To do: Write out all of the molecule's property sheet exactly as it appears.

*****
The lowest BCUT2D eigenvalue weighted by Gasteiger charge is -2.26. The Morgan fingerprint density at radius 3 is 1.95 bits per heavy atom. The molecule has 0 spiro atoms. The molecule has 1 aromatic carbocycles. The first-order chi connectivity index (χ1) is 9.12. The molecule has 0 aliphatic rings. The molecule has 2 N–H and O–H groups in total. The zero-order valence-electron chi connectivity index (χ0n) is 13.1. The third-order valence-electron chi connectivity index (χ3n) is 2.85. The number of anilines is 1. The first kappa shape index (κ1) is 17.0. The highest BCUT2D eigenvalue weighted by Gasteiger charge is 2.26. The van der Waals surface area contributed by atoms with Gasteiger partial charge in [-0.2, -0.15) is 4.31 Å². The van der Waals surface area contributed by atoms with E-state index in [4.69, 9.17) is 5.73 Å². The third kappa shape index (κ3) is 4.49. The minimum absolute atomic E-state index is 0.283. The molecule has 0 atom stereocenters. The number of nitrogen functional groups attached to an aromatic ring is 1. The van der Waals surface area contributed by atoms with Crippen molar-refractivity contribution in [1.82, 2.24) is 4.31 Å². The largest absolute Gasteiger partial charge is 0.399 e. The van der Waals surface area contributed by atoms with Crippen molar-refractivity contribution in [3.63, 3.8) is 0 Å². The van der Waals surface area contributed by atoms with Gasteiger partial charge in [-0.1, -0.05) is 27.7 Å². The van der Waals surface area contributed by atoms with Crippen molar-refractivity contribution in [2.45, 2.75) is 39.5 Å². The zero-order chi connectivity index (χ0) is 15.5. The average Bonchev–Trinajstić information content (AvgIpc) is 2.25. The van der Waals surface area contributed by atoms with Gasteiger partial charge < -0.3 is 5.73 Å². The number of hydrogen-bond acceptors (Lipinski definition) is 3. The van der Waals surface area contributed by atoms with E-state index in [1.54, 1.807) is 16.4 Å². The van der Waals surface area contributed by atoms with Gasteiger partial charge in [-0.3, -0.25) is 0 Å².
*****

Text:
The lowest BCUT2D eigenvalue weighted by Gasteiger charge is -2.26. The Morgan fingerprint density at radius 3 is 1.95 bits per heavy atom. The molecule has 0 spiro atoms. The molecule has 1 aromatic carbocycles. The first-order chi connectivity index (χ1) is 9.12. The molecule has 0 aliphatic rings. The molecule has 2 N–H and O–H groups in total. The zero-order valence-electron chi connectivity index (χ0n) is 13.1. The third-order valence-electron chi connectivity index (χ3n) is 2.85. The number of anilines is 1. The first kappa shape index (κ1) is 17.0. The highest BCUT2D eigenvalue weighted by Gasteiger charge is 2.26. The van der Waals surface area contributed by atoms with Gasteiger partial charge in [-0.2, -0.15) is 4.31 Å². The van der Waals surface area contributed by atoms with E-state index in [4.69, 9.17) is 5.73 Å². The third kappa shape index (κ3) is 4.49. The minimum absolute atomic E-state index is 0.283. The molecule has 0 atom stereocenters. The number of nitrogen functional groups attached to an aromatic ring is 1. The van der Waals surface area contributed by atoms with Crippen molar-refractivity contribution in [1.82, 2.24) is 4.31 Å². The largest absolute Gasteiger partial charge is 0.399 e. The van der Waals surface area contributed by atoms with Crippen molar-refractivity contribution in [3.63, 3.8) is 0 Å². The van der Waals surface area contributed by atoms with Gasteiger partial charge in [-0.1, -0.05) is 27.7 Å². The van der Waals surface area contributed by atoms with Crippen molar-refractivity contribution in [2.45, 2.75) is 39.5 Å². The zero-order chi connectivity index (χ0) is 15.5. The average Bonchev–Trinajstić information content (AvgIpc) is 2.25. The van der Waals surface area contributed by atoms with Gasteiger partial charge < -0.3 is 5.73 Å². The number of hydrogen-bond acceptors (Lipinski definition) is 3. The van der Waals surface area contributed by atoms with E-state index in [1.54, 1.807) is 16.4 Å². The van der Waals surface area contributed by atoms with Gasteiger partial charge in [-0.3, -0.25) is 0 Å².